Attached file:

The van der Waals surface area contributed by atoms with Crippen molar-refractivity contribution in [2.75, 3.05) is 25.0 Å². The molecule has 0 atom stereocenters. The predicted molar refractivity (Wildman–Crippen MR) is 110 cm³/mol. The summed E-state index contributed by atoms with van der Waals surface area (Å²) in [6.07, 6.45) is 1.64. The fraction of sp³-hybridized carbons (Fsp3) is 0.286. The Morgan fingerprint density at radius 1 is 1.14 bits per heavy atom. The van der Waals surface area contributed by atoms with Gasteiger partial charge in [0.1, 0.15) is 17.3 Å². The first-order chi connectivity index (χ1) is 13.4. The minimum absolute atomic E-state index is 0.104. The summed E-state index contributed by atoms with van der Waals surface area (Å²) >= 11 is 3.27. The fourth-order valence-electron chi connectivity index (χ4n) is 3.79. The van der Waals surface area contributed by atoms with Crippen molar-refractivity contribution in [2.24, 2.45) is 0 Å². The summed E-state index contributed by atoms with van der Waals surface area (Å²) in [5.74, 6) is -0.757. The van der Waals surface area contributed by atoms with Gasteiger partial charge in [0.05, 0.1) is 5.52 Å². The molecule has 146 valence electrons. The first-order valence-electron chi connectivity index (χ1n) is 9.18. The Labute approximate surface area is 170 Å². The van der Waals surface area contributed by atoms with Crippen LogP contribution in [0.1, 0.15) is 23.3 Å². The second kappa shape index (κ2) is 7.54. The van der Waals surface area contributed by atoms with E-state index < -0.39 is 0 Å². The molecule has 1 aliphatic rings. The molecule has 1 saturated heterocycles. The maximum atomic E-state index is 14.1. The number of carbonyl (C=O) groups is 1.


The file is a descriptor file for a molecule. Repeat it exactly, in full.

The van der Waals surface area contributed by atoms with Crippen molar-refractivity contribution in [2.75, 3.05) is 25.0 Å². The molecule has 0 atom stereocenters. The predicted molar refractivity (Wildman–Crippen MR) is 110 cm³/mol. The summed E-state index contributed by atoms with van der Waals surface area (Å²) in [6.07, 6.45) is 1.64. The fraction of sp³-hybridized carbons (Fsp3) is 0.286. The Morgan fingerprint density at radius 1 is 1.14 bits per heavy atom. The van der Waals surface area contributed by atoms with Gasteiger partial charge in [0.1, 0.15) is 17.3 Å². The first-order chi connectivity index (χ1) is 13.4. The minimum absolute atomic E-state index is 0.104. The summed E-state index contributed by atoms with van der Waals surface area (Å²) >= 11 is 3.27. The fourth-order valence-electron chi connectivity index (χ4n) is 3.79. The van der Waals surface area contributed by atoms with Crippen molar-refractivity contribution in [2.24, 2.45) is 0 Å². The summed E-state index contributed by atoms with van der Waals surface area (Å²) in [5.74, 6) is -0.757. The van der Waals surface area contributed by atoms with Gasteiger partial charge in [0.05, 0.1) is 5.52 Å². The molecule has 146 valence electrons. The first-order valence-electron chi connectivity index (χ1n) is 9.18. The Labute approximate surface area is 170 Å². The van der Waals surface area contributed by atoms with Crippen LogP contribution in [0.1, 0.15) is 23.3 Å². The second kappa shape index (κ2) is 7.54. The van der Waals surface area contributed by atoms with E-state index < -0.39 is 0 Å². The molecule has 1 aliphatic rings. The molecule has 1 saturated heterocycles. The maximum atomic E-state index is 14.1. The number of carbonyl (C=O) groups is 1.